Edward was born in Compstall, the son of James Alfred Mycock and Mary Ellen Mycock. James died in the first few months of 1900, aged 29. The following year, when a census was taken, Mary, then 32, was living at 184 George Street with her six children. Edward, then 4, was the youngest son. His other siblings were William (10), Hananh (9), Thomas (7), Lena (6) and Clara (2).
Edward travelled to Hyde to enlist in the army in early 1916 and his service number suggests he was one of a batch of new recruits who, after training, joined the Battalion in France in the July.
After a period in reserve, the Battalion went back into the front line on 15 October, north of the village of Courcellette on the Somme. The British Army had advanced very slowly since the start of the battle on 1 July and there had been many thousands of casualties. The day was spent cleaning and improving the trenches. It was reported that they found many German dead in these captured positions - most wearing gas masks. On the 17th, they were withdrawn to the support trenches.
On Thursday, 19 October, they again moved forward to a position known as Stuff Redoubt ready for an attack the following day. On arrival in the front line, they were told the attack had been cancelled due to the heavy rain. The day was spent again clearing trenches but also digging graves in expectation of the coming casualties. The War Diary notes that everyone was very wet and covered in mud. The condition of the tracks and trenches leading to the front line meant it was very difficult to bring up the evening's rations. The next day, the operation was again postponed due to the vile weather.
Just after midday on Saturday, 21st October, the British artillery opened a barrage and this was answered by the German guns a few minutes later. Orders were given for Edward and his mates to attack immediately. They rushed the 400 yards to the enemy trench. The War Diary reports that the "spirit of all ranks was wonderful and men went over the parapet in very fine style arriving in the enemy's trench about 12.15." There had been few casualties in the attack and most of these had been caused by men becoming intermingled with the British artillery shelling.
A few Germans were found in the trench with many other coming up from "dug-outs". About 50 were killed in the further fighting with others being forced back into their communication trenches where about 400 surrendered. The Battalion started to consolidate its position almost immediately but, throughout the day, a considerable number of casualties were suffered from shell and sniper fire. During the afternoon, groups of the Lancashires pushed forward into the German trench system, capturing one machine gun and destroying several others.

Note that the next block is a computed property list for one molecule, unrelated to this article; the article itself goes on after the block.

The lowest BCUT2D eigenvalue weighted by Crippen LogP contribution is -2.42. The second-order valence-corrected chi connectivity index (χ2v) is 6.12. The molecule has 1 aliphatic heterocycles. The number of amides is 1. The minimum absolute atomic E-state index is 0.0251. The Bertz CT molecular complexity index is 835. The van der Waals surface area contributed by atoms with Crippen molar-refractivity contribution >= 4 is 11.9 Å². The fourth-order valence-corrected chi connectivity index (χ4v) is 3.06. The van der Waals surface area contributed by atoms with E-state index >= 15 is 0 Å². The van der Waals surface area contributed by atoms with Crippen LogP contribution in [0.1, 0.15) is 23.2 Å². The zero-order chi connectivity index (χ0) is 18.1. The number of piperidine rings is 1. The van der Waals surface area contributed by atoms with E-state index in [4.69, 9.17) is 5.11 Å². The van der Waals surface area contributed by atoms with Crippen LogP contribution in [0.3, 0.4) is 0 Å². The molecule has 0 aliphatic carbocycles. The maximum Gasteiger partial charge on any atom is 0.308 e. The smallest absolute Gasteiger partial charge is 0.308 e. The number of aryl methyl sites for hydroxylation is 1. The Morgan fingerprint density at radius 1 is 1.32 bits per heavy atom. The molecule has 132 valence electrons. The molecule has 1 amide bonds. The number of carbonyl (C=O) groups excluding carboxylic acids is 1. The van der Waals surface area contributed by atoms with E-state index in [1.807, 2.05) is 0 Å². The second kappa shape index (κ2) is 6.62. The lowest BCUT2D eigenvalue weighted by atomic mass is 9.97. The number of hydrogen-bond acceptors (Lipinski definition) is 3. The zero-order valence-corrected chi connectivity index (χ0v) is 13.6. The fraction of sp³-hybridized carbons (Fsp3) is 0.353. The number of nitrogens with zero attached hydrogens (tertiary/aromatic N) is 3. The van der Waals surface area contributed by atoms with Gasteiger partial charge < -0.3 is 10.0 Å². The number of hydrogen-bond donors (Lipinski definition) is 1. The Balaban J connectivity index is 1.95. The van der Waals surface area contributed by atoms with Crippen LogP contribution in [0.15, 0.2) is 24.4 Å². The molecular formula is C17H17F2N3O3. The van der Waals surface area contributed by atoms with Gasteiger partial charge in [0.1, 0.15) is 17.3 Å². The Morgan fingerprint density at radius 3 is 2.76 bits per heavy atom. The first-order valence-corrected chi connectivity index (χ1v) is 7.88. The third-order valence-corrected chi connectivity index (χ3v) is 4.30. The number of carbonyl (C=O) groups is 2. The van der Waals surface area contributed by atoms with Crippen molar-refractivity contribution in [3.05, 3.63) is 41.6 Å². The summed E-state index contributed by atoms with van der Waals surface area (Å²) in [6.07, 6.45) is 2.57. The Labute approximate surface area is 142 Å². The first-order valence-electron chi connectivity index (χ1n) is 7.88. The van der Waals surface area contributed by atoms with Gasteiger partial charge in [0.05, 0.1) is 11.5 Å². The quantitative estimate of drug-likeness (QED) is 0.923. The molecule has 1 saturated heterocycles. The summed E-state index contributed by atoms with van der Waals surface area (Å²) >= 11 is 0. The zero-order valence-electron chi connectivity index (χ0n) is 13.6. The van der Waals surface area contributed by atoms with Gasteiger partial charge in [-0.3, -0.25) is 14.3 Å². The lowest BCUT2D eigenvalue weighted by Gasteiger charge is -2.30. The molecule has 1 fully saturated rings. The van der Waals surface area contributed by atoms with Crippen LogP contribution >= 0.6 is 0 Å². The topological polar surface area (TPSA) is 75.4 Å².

The attack had been a success, with the units either side also capturing their objectives. During the night the new front line was quiet, but their starting position at Stuff Redoubt was obliterated by German shelling. Edward had been one of 45 soldiers killed during the day's fighting. He was, however, only posted as being missing at the time. It would be nearly another year before the War Office made an official presumption that he must have been killed. On Sunday, 2 September 1917, a Memorial service was held for him at Compstall Wesleyan Chapel.
Grandcourt Road Cemetery was created in the spring of 1917, when the British advance had made the original No Man's Land safe enough to recover bodies. Edward's body must have been found even later than this, perhaps, even after the Armistice when the battlefields were being cleared prior to the land returning to civilian use. Also buried in the Cemetery is another local man, Arthur Brown, killed the same day.
In the early 1920s, when the War Graves Commission collated its casualty information, Mary Mycock had moved from Compstall and was living at 106 Hilldrop Terrace, Stockport Road, Marple. Edward is commemorated on both village memorials.
Further information about Edward, including a photograph, can be found in the book "Remembered" by P Clarke, A Cook and J Bintliff.
(Note: Original research into the Battalion's actions by John Hartley for the Cheadle & Gatley War Memorials website)